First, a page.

1. Financial Health: Does CTS have a healthy balance sheet? Take a look at our free balance sheet analysis with six simple checks on key factors like leverage and risk.

  2. Future Earnings: How does CTS's growth rate compare to its peers and the wider market? Dig deeper into the analyst consensus number for the upcoming years by interacting with our free analyst growth expectation chart.

  3. Other Solid Businesses: Low debt, high returns on equity and good past performance are fundamental to a strong business. Why not explore our interactive list of stocks with solid business fundamentals to see if there are other companies you may not have considered!

PS. Simply Wall St updates its DCF calculation for every American stock every day, so if you want to find the intrinsic value of any other stock just search here.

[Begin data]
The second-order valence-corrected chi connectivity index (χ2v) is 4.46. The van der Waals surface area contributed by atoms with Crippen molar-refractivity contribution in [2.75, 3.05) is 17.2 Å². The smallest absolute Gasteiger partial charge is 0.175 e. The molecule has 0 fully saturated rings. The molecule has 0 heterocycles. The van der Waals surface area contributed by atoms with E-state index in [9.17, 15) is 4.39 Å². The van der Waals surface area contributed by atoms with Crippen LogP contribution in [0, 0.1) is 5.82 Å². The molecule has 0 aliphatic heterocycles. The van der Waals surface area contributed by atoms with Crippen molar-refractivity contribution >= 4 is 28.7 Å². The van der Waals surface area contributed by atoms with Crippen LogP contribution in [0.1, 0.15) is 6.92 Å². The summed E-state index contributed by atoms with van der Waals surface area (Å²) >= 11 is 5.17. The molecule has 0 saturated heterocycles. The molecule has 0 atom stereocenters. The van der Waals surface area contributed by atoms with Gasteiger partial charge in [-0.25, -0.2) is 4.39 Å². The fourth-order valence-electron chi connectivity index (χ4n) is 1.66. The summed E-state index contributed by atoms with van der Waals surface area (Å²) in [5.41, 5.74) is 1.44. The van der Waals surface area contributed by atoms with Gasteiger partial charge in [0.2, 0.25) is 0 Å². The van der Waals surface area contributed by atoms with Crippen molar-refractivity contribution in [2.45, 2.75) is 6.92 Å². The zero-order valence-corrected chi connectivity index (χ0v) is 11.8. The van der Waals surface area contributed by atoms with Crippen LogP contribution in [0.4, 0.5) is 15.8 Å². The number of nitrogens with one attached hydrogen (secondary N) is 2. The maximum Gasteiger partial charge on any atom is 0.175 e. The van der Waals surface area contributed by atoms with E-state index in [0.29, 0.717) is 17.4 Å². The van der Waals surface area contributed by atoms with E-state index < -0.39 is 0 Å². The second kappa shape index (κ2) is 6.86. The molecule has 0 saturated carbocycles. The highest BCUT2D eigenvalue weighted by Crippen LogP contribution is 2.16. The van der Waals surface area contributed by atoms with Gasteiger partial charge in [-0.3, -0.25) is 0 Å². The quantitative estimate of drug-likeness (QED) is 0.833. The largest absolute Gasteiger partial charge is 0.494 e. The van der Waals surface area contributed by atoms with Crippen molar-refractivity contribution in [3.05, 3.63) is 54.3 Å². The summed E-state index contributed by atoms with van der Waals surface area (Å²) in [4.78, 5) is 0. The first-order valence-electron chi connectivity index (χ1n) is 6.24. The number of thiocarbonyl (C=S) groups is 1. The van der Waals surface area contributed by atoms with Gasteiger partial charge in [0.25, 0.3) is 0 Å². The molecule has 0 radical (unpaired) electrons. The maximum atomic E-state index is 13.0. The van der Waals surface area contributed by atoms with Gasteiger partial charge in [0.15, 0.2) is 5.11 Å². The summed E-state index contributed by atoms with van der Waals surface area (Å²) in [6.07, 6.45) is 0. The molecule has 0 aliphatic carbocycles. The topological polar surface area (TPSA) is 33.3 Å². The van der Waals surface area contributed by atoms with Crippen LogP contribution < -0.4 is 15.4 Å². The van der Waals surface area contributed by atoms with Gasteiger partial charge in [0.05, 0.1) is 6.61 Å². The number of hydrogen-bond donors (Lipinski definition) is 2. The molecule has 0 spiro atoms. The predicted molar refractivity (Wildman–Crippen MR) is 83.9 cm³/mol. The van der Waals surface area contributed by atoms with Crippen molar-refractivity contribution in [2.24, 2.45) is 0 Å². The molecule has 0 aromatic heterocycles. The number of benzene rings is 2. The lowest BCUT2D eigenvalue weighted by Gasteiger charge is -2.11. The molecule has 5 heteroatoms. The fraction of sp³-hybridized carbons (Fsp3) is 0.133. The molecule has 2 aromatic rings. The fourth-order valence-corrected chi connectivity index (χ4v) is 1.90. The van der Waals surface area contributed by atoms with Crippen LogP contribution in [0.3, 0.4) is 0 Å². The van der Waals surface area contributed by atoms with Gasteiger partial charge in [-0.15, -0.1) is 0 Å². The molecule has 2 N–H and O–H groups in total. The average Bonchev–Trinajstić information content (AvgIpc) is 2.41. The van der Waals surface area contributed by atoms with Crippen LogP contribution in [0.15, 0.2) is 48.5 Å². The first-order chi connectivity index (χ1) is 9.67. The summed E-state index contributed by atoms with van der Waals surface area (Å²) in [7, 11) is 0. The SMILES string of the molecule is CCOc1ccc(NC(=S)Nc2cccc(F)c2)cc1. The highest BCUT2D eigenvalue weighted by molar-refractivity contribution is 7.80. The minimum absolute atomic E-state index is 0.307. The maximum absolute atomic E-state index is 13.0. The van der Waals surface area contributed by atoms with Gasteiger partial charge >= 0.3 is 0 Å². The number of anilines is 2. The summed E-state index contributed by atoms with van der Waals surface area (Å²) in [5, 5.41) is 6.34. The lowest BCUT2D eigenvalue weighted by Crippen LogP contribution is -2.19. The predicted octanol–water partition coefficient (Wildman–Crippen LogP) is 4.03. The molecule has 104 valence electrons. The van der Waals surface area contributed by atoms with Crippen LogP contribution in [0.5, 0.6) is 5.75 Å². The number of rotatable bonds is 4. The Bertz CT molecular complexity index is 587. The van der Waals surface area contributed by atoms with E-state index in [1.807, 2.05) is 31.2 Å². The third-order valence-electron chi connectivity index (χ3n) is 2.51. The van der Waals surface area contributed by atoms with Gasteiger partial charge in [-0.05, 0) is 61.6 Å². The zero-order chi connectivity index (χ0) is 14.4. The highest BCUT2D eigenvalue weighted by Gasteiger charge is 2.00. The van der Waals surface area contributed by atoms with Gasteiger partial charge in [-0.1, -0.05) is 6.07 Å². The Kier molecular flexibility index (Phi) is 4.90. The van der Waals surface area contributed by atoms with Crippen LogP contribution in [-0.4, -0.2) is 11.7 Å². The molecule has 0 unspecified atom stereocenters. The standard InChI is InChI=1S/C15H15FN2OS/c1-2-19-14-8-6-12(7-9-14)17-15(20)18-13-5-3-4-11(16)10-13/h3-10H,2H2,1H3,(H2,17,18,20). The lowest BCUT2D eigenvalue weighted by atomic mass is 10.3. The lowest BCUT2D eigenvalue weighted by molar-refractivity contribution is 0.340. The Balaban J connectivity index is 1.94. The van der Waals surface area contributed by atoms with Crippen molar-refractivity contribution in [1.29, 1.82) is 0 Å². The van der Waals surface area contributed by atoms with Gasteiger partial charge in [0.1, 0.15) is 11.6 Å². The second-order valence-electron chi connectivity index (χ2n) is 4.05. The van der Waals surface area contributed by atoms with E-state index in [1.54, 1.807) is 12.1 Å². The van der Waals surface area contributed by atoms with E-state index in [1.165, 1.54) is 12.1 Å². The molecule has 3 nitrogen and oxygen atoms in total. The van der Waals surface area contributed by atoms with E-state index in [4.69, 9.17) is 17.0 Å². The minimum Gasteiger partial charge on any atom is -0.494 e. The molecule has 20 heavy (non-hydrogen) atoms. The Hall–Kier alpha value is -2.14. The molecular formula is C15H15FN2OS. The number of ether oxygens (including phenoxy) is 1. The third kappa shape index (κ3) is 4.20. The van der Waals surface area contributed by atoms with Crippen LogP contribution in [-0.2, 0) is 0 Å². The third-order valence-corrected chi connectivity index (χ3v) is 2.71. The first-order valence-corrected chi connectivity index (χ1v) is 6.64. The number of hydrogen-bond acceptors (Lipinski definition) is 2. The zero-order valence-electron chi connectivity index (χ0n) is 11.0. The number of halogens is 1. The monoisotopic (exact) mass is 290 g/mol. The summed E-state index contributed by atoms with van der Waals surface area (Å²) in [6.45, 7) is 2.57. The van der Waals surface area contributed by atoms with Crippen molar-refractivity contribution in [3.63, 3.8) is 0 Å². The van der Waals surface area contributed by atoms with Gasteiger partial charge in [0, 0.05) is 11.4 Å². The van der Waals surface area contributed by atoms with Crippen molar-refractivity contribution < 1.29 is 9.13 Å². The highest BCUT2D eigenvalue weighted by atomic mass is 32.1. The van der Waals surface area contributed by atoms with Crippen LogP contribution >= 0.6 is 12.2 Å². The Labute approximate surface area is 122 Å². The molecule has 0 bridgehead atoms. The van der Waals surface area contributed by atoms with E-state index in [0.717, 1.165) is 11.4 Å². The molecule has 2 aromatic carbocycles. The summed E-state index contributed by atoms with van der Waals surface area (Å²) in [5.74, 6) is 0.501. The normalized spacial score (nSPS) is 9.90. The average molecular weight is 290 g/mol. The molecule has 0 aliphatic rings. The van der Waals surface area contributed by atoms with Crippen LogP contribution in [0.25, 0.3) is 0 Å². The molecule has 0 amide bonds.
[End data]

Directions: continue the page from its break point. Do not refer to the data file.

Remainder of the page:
Have feedback on this article? Concerned about the content? Get in touch with us directly. Alternatively, email editorial-team (at) simplywallst.com.

This article by Simply Wall St is general in nature. We provide commentary based on historical data and analyst forecasts only using an unbiased methodology and our articles are not intended to be financial advice. It does not constitute a recommendation to buy or sell any stock, and does not take account of your objectives, or your financial situation. We aim to bring you long-term focused analysis driven by fundamental data. Note that our analysis may not factor in the latest price-sensitive company announcements or qualitative material. Simply Wall St has no position in any stocks mentioned.